People v. Tipton

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[Crim. No. 2154. Third Dist. Apr. 6, 1950.]

THE PEOPLE, Respondent v. NORMAN W. TIPTON, Appellant.

COUNSEL

Norman W. Tipton, in pro. per., for Appellant.

Fred N. Howser, Attorney General, Doris H. Maier and Gail A. Strader, Deputy Attorneys General, for Respondent.

OPINION

PEEK, J.

This is an appeal by defendant from a judgment convicting him of the crime of robbery in the second degree and sentencing him to prison for the term prescribed by law. While the notice of appeal states that the appeal is also from the order denying his motion for a new trial there is nothing in the record indicating that such a motion was either made or denied, therefore it is dismissed.

By information defendant was charged with the crime of robbery. Following his plea of guilty thereto the matter was referred to the probation officer. Because of defendant's numerous prior convictions and his resulting ineligibility for probation said officer recommended that the same be denied. The judgment appealed from was thereupon entered.

The defendant, who appears in pro. per., has not filed an opening brief but in response to communications from this [96 Cal. App. 2d 841] court has filed two letters with the court which he requested be considered in lieu thereof in view of his inability to prepare and file a formal brief. From such letters it appears that he makes two contentions: First, that he should not have been convicted, since the money taken from the victim was returned, and second, that imprisonment in the state prison is not justified since only the sum of $3.00 was netted in the robbery, which was returned.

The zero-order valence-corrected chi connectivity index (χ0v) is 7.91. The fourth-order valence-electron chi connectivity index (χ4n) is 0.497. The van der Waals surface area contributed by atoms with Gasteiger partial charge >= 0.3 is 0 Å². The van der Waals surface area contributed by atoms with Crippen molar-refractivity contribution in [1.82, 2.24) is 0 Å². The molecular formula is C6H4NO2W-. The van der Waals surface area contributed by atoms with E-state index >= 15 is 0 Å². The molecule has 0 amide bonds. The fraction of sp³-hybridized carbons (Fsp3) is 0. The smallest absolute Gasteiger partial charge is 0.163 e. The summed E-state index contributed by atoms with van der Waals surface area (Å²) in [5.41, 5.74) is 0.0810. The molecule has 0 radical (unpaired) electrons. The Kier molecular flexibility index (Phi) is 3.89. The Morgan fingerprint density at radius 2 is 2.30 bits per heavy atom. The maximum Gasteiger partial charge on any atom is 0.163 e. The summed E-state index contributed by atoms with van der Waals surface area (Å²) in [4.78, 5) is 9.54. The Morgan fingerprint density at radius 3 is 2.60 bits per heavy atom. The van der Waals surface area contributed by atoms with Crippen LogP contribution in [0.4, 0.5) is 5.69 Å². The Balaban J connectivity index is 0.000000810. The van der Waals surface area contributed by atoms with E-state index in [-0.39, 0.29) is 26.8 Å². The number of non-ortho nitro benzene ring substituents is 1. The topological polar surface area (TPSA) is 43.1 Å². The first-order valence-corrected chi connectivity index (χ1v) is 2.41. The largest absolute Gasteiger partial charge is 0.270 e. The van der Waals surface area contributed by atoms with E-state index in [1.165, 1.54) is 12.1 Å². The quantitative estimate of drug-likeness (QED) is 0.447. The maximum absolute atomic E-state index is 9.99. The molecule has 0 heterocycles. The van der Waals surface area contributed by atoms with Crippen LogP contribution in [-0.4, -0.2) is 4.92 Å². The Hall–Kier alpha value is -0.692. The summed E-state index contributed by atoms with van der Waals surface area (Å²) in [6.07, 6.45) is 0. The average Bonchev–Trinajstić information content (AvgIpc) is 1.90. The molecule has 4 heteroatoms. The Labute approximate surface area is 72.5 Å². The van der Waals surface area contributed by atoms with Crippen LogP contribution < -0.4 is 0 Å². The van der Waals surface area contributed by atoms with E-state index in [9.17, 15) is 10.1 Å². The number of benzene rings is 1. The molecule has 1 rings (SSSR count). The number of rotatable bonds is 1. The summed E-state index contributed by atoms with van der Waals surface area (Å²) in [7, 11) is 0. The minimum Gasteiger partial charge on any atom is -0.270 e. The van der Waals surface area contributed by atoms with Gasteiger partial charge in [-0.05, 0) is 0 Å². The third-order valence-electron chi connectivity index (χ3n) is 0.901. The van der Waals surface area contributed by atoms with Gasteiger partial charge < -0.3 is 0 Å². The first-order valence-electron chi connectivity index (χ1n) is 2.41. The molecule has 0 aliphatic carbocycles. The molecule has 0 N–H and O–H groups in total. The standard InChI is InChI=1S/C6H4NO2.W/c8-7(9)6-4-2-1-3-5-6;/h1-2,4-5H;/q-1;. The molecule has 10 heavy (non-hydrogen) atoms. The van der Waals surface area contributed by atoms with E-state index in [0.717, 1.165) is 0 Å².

[1, 2] There is no merit to either contention. As to the first, the return of the stolen property does not alter the fact that the crime was committed (People v. James, 20 Cal. App. 2d 88 [66 P.2d 461]), and as to the second, the power to fix the punishment for any particular crime is lodged solely with the Legislature. (In re Todd, 44 Cal. App. 496 [186 P. 790].)

The judgment is affirmed.

Adams, P. J., and Sparks, J. pro tem., concurred.